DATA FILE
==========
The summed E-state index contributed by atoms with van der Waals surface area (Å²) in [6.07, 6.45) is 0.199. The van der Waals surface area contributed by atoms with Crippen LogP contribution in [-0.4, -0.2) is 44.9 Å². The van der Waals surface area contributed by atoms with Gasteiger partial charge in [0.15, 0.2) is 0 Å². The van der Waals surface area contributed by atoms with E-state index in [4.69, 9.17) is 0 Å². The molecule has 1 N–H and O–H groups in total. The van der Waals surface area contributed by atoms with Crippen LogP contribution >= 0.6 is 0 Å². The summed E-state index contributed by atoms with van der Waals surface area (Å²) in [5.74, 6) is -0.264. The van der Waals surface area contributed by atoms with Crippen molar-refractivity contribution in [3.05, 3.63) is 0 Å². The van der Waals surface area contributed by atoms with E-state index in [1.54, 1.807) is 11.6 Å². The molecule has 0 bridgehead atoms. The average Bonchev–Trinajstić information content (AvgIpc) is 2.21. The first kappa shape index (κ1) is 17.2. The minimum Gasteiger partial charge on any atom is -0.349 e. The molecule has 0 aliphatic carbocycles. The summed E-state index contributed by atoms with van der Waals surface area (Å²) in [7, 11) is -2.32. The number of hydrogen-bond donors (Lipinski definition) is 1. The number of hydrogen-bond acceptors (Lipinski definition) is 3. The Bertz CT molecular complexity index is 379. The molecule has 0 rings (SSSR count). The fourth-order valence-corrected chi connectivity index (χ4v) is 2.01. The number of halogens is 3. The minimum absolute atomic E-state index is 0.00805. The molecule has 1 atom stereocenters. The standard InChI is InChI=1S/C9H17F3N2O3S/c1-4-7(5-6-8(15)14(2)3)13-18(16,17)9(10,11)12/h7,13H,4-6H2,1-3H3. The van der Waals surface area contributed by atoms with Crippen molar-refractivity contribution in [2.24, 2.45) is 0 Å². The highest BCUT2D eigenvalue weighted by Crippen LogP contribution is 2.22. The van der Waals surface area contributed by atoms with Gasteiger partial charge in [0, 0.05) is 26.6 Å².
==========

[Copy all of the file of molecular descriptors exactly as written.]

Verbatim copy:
The summed E-state index contributed by atoms with van der Waals surface area (Å²) in [6.07, 6.45) is 0.199. The van der Waals surface area contributed by atoms with Crippen LogP contribution in [-0.4, -0.2) is 44.9 Å². The van der Waals surface area contributed by atoms with Gasteiger partial charge in [0.15, 0.2) is 0 Å². The van der Waals surface area contributed by atoms with E-state index in [4.69, 9.17) is 0 Å². The molecule has 1 N–H and O–H groups in total. The van der Waals surface area contributed by atoms with Crippen LogP contribution >= 0.6 is 0 Å². The summed E-state index contributed by atoms with van der Waals surface area (Å²) in [5.74, 6) is -0.264. The van der Waals surface area contributed by atoms with Crippen molar-refractivity contribution in [3.05, 3.63) is 0 Å². The van der Waals surface area contributed by atoms with E-state index in [1.54, 1.807) is 11.6 Å². The molecule has 0 bridgehead atoms. The average Bonchev–Trinajstić information content (AvgIpc) is 2.21. The first kappa shape index (κ1) is 17.2. The minimum Gasteiger partial charge on any atom is -0.349 e. The molecule has 0 aliphatic carbocycles. The summed E-state index contributed by atoms with van der Waals surface area (Å²) in [7, 11) is -2.32. The number of hydrogen-bond donors (Lipinski definition) is 1. The number of hydrogen-bond acceptors (Lipinski definition) is 3. The Bertz CT molecular complexity index is 379. The molecule has 0 rings (SSSR count). The fourth-order valence-corrected chi connectivity index (χ4v) is 2.01. The number of halogens is 3. The minimum absolute atomic E-state index is 0.00805. The molecule has 1 atom stereocenters. The standard InChI is InChI=1S/C9H17F3N2O3S/c1-4-7(5-6-8(15)14(2)3)13-18(16,17)9(10,11)12/h7,13H,4-6H2,1-3H3. The van der Waals surface area contributed by atoms with Crippen molar-refractivity contribution in [2.24, 2.45) is 0 Å². The highest BCUT2D eigenvalue weighted by Crippen LogP contribution is 2.22. The van der Waals surface area contributed by atoms with Gasteiger partial charge in [0, 0.05) is 26.6 Å².